Herniated Discs

Disc herniation or Hernia is one of the most common causes of back pain; it can affect one or more vertebrae of the spine, causing severe pain and difficulty in movement and walking.

A hernia is a discopathy, i.e., a disease that affects the intervertebral disc, the bearing interposed between a vertebra and the other with the aim of facilitating the movements and shock mitigation. Often classic is the case of those who carry a neck pain or low back pain for months without going to investigate the origin of the problem, or without undergoing an orthopedic visit or carrying out the diagnostic tests provided in these cases: radiographs, magnetic resonances, CT scans.

 

What are the causes of a Herniated Disc?

 

It is a wear and tears pathology that affects both men and women of young or mature age – the most affected band is the one that goes from 35 to 55 years – determined by the leakage of the softcore of one or more intervertebral discs, to due to compression.

To better understand what happens to the spine in these cases, we need to do a minimum of anatomy review. Our spine is structured in such a way as to alternate the vertebrae, which are the bony portions, with insulating pads that act as shock absorbers, filled with a soft pulpy core of a gelatinous consistency, which make the movements elastic and the spine flexible.

The intervertebral disc is made up of a more fluid central portion and a more external, harder one. In some cases, the central portion can “leak” through the peripheral portion and come into conflict with the medulla (if it is a cervical and/or dorsal disc) and/or with the nerve roots (in all other cases, of course including the lumbar-sacral level) causing, in some cases, a compression such as to cause damage to these structures.

Sometimes, due to trauma, or, more easily, repeated microtraumas over time, as well as postural defects that have never been corrected, a lateral compression of the disc occurs with crushing and release of part of the shock absorber bearing (protrusion ). This is the initial stage of the hernia, which can create painful discomfort and loss of sensation in the limbs of the affected area when the compression of the vertebrae irritates the nerve endings. It is no coincidence that one of the most common symptoms of a herniated disc is sciatica or the very painful inflammation of the sciatic nerve that runs through the entire leg from the buttock.

 

Types of Hernia

 

Hernias can be classified as:

  • A contained hernia (or protrusion) is the most typical form of lumbar disc herniation. The herniated nucleus pulposus is wedged in the cracks of the degenerated fibrous ring, without however going beyond the outermost lamellae;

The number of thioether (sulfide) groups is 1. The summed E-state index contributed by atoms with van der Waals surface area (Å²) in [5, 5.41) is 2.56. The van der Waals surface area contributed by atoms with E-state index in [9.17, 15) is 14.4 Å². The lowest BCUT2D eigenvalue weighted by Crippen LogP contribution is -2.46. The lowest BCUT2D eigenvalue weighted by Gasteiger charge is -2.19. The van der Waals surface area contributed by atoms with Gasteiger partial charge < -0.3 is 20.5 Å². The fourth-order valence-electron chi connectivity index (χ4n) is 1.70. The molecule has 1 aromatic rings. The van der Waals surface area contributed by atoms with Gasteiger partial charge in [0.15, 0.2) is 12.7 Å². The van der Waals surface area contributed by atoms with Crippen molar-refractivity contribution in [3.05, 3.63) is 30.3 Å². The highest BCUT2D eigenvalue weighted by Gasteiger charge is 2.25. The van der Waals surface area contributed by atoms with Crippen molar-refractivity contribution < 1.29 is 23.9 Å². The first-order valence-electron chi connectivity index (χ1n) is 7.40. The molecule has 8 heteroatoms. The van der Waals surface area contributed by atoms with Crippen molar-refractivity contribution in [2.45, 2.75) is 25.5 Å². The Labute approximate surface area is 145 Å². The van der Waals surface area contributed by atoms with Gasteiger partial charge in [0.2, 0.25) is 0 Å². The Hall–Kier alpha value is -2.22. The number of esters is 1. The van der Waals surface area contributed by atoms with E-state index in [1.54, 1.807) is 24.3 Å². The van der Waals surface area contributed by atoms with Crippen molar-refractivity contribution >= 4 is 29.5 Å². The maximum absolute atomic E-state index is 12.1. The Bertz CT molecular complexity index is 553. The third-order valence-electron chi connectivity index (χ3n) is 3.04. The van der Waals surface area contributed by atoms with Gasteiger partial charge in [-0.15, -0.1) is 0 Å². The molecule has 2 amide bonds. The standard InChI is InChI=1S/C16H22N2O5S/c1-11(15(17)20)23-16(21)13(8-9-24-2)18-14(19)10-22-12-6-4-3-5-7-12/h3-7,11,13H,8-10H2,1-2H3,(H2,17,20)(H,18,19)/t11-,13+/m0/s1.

• Ejected or extruded hernia completely passes through the fibrous annulus and is further subdivided;
  • The migrated hernia is the condition in which the expelled fragment migrates away from the disc, frequently caudally (downward), laterally, and very rarely cranially (upward).

Cervical Disc Hernia

 

The hernias medians in the neck, causing a compression of the spinal cord that suffers ( myelopathy ) by developing a variety of disorders such as numbness of the hands, clumsiness, weakness borne by the arm, weakness of the hand, stiff legs, loss of balance, urgently to urinate and, in severe cases, sphincter control disorders (urethra and anus).

Lateral hernias, on the other hand, compromise the well-being of the nerve root, which manifests itself with pain and/or radicular deficit, i.e., cervical pain radiating to the shoulder, scapula, and arm.

The cervical spine consists of 7 vertebrae; these are identified with the letter C and progressively numbered from C1 to C7. If the hernia is at the C6-C7 level, the pain radiates to the lateral edge of the forearm and to the middle finger of the hand. When it affects the C5-C6, the pain radiates on the lateral edge of the forearm, on the back of the hand, on the thumb and index finger, while if it is on the C4-C5, there is an impairment of the deltoid muscle, which manifests itself with difficulty to raise and bend the arm.

 

Dorsal Disc Hernia

 

The dorsal area is less exposed to this type of disorder because the vertebrae, articulating with the ribs of the rib cage, are more stable. The dorsal vertebrae can affect the stretch between D8 and D11.

A hernia can compress the spinal cord or nerve roots. Characteristic symptoms of spinal cord compression include pain in the spine, reduced strength in the lower limbs with difficulty walking. 

 

Lumbar Disc Hernia

 

Lumbar disc herniation is a degenerative disease of the intervertebral disc, and, statistically, it manifests itself most prominently in people aged 30-50 years. In the lumbar spine, there are five vertebrae, and between one and the other, there is an intervertebral disc (similar to a cushion), which softens the contact between them. Each disc, which acts as a shock absorber, is made up of the annulus, which is the hard-fibrous external part similar to a ring and a pulpy nucleus, with a gelatinous consistency mainly formed by water which absorbs and uniformly distributes the stresses received. The fibrous ring can deform under the elastic thrust of the nucleus-pulposus (contained hernia) or break, causing the nucleus-pulposus (expelled hernia) and invading an irrelevant space.

 

Non-surgical Hernia Treatment

 

Among the treatments that can be proposed are:

  • Manual mobilizations of the neck or lumbar area performed by a physiotherapist;
  • Percutaneous symptomatic treatment, with the use of a needle electrode that emits radio frequencies.

Do not wait to begin the conversation for your mobility issues or back pain relief. Dr. Munish Lal will assist you in solving your frequent concerns and help you master how to enhance the health of your spine for optimal wellness. Right at the heart of Torrance, CA, pain care is just a call away.

 

CALL 424-360-0155